President’s Letter | Q4 2022
President’s Perspective: Work-Life Balance
It is hard to believe that we have already gotten to the point of passing on the baton to the next president of AAIV. I am confident that Dr. Allison Sateren from Boehringer Ingelheim will be a great leader for our organization. Dr. Sateren and I have worked side by side all year to ensure a seamless transition, and we have collaborated with the board of directors to plan valuable events for next year. We are excited about our new board of directors for 2023 and excited to introduce you to the team at VMX. This will kick off with our networking reception at 5:30-7:30 p.m. Monday, Jan. 16. Check out the section of the newsletter with all our AAIV VMX details below.
I want to now turn our attention to the compensation survey. You probably noticed, if you took it, that it is very different this year. Why does it look different? Dr. Sateren and I formed a “task force” of industry representatives who are hiring managers at several of our major companies. The idea was to streamline the survey for eventual publication looking at the trends over three to five years. We eliminated open-ended questions to make the data clearer to evaluate, and we changed the questions to improve the survey so that it is more useable for hiring managers. We also wanted to capture the differences in salary for those who switch companies, starting salary versus average salary and the importance of work-life balance. For the first time, we will be working with a statistician to ensure that the data is clearly analyzed and able to be used year after year.
Having looked at the early results, there are some interesting perspectives that I think we all need to consider when recruiting and hiring new veterinarians. This is a compensation survey, which means it is about money, right? Not exactly. One thing that we have noticed in the past few years is that emotional compensation is as important or more important than financial compensation to the majority of veterinarians. Money is great, no one will complain about that, but honestly, you cant go onto social media without seeing three or four posts a day about burnout, work-life balance, satisfaction in jobs, etc.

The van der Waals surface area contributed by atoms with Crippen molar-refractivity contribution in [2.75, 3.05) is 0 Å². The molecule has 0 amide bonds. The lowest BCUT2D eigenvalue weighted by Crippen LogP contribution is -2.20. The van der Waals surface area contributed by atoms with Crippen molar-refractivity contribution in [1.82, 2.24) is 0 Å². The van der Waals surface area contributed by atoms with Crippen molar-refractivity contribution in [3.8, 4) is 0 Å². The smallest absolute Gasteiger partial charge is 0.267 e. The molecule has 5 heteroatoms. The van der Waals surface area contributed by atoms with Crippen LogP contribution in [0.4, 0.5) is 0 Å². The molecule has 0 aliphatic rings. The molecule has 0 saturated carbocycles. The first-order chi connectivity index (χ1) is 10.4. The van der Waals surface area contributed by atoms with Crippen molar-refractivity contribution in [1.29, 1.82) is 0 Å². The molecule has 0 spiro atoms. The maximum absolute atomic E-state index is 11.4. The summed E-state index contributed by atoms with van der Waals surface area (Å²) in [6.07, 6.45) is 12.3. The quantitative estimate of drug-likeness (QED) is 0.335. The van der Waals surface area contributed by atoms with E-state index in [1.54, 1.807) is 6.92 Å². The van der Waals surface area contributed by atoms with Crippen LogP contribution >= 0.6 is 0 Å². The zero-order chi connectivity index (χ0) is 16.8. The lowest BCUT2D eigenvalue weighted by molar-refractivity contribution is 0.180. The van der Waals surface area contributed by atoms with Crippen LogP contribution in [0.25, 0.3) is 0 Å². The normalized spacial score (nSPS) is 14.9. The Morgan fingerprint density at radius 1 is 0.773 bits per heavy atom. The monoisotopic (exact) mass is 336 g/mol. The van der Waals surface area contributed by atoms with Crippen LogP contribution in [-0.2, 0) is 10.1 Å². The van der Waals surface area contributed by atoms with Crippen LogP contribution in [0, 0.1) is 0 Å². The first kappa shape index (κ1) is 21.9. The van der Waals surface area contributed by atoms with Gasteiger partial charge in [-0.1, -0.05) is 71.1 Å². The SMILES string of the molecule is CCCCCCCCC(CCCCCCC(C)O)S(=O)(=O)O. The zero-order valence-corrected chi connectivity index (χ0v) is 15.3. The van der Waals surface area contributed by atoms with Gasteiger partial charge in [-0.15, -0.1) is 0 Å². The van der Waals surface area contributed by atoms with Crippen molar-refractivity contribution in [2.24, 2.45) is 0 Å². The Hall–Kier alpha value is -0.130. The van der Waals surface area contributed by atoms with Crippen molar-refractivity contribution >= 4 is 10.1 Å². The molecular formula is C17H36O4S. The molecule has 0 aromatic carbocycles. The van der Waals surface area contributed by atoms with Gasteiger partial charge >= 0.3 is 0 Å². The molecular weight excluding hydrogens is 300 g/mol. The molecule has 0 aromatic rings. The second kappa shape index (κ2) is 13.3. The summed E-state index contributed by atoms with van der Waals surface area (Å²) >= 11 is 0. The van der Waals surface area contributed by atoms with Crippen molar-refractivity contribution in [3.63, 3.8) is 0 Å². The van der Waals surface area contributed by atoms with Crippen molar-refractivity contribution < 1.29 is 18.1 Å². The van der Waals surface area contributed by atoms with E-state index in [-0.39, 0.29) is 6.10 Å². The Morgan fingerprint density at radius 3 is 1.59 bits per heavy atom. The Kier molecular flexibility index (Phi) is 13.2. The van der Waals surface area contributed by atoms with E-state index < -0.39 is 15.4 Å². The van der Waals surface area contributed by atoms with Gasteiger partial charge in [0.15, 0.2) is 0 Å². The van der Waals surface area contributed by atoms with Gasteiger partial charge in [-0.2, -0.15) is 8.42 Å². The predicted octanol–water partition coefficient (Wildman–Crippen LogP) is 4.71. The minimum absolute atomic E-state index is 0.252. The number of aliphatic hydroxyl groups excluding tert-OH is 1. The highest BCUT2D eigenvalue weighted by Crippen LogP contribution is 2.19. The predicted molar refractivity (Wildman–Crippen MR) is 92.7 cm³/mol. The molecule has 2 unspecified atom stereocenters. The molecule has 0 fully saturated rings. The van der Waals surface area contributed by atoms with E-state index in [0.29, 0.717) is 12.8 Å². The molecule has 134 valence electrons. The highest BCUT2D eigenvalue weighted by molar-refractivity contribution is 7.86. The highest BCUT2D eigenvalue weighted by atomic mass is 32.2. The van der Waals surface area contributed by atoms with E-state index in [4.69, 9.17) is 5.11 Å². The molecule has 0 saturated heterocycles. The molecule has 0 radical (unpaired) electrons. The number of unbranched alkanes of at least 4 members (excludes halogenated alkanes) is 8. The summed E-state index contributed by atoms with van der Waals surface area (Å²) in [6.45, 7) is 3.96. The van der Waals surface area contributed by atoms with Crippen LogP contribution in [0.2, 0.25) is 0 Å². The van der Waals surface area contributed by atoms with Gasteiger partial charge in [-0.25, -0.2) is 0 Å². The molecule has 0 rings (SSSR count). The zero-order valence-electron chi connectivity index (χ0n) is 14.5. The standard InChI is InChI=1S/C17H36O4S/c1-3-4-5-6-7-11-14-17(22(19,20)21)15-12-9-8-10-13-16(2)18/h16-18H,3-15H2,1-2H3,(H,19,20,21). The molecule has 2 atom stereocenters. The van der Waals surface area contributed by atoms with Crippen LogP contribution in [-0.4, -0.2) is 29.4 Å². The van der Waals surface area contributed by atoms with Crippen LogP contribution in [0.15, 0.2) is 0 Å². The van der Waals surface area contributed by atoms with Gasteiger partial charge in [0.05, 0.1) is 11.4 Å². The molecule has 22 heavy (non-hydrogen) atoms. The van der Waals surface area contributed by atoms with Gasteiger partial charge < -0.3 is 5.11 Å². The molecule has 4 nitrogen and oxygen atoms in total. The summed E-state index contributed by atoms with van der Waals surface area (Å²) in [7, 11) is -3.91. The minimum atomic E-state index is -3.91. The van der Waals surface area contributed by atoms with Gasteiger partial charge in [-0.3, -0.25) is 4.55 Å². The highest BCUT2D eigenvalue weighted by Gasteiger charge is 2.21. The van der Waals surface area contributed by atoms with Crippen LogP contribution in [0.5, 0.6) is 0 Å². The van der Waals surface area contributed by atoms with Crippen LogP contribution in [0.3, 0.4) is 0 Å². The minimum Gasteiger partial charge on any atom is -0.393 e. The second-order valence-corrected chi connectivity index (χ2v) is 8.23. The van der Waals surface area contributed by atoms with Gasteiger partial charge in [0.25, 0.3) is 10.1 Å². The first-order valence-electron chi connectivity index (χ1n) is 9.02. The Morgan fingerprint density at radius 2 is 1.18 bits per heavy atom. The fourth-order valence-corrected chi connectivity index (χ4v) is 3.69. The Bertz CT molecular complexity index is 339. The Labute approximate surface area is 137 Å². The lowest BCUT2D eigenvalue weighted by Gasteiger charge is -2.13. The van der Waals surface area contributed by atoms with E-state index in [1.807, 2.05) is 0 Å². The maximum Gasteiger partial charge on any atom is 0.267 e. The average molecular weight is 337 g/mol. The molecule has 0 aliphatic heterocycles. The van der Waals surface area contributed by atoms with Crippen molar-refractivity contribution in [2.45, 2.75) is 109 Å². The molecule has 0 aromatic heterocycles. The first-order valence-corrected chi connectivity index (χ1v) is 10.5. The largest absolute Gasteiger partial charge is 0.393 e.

The survey appears to be capturing that. In the early results that I have seen, for those who have switched jobs or started at a new firm in the past five years, more veterinarians did so for a better work-life balance than anything else. Actually, of the respondents so far, almost 95% did so for a better work-life balance. This is compared to only 40% who changed jobs for a promotion and only 70% for a salary increase. When asked about work-life balance, almost 40% do not find it easy to balance work and personal life in their current role.
So, how do we offer this to our employees? Perhaps we should ask what that looks like. The problem is that all of us see this balance differently. What works for a two-income, no children household is not the same as a sole provider for a family of six. What works for a mother of young children doesn’t work for a grandfather of three dogs. Do we offer a “cafeteria plan” for our new hires: you can choose your own adventure and pick and choose the benefits that work best for you? Is this something that is even achievable for most of us?
For our hiring managers out there, what do you think? Perhaps we should take this one step further. Would you like to see an AAIV task force to discuss how we can improve work-life balance? Would you like to help us help you? AAIV wants to know our members thoughts on this. Please reach out to us at firstname.lastname@example.org to let us know. How can we help you and your colleagues achieve the perfect work-life balance?
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